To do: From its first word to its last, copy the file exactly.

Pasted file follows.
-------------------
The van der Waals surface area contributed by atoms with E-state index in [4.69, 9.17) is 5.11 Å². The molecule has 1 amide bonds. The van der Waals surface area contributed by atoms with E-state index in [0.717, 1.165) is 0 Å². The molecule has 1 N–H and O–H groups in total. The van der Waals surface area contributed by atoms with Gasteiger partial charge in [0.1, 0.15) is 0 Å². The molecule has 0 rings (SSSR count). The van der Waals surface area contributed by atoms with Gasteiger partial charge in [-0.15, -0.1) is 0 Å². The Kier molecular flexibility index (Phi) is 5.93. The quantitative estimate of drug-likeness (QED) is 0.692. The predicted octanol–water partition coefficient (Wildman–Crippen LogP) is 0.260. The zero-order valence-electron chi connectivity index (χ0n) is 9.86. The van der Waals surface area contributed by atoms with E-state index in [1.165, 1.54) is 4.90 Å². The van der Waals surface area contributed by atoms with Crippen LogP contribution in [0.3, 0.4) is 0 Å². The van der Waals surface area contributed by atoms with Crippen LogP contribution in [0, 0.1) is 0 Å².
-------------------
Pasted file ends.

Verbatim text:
The van der Waals surface area contributed by atoms with E-state index in [4.69, 9.17) is 5.11 Å². The molecule has 1 amide bonds. The van der Waals surface area contributed by atoms with E-state index in [0.717, 1.165) is 0 Å². The molecule has 1 N–H and O–H groups in total. The van der Waals surface area contributed by atoms with Gasteiger partial charge in [0.1, 0.15) is 0 Å². The molecule has 0 rings (SSSR count). The van der Waals surface area contributed by atoms with Gasteiger partial charge in [-0.15, -0.1) is 0 Å². The Kier molecular flexibility index (Phi) is 5.93. The quantitative estimate of drug-likeness (QED) is 0.692. The predicted octanol–water partition coefficient (Wildman–Crippen LogP) is 0.260. The zero-order valence-electron chi connectivity index (χ0n) is 9.86. The van der Waals surface area contributed by atoms with E-state index in [1.165, 1.54) is 4.90 Å². The van der Waals surface area contributed by atoms with Crippen LogP contribution in [0.3, 0.4) is 0 Å². The van der Waals surface area contributed by atoms with Crippen LogP contribution in [0, 0.1) is 0 Å².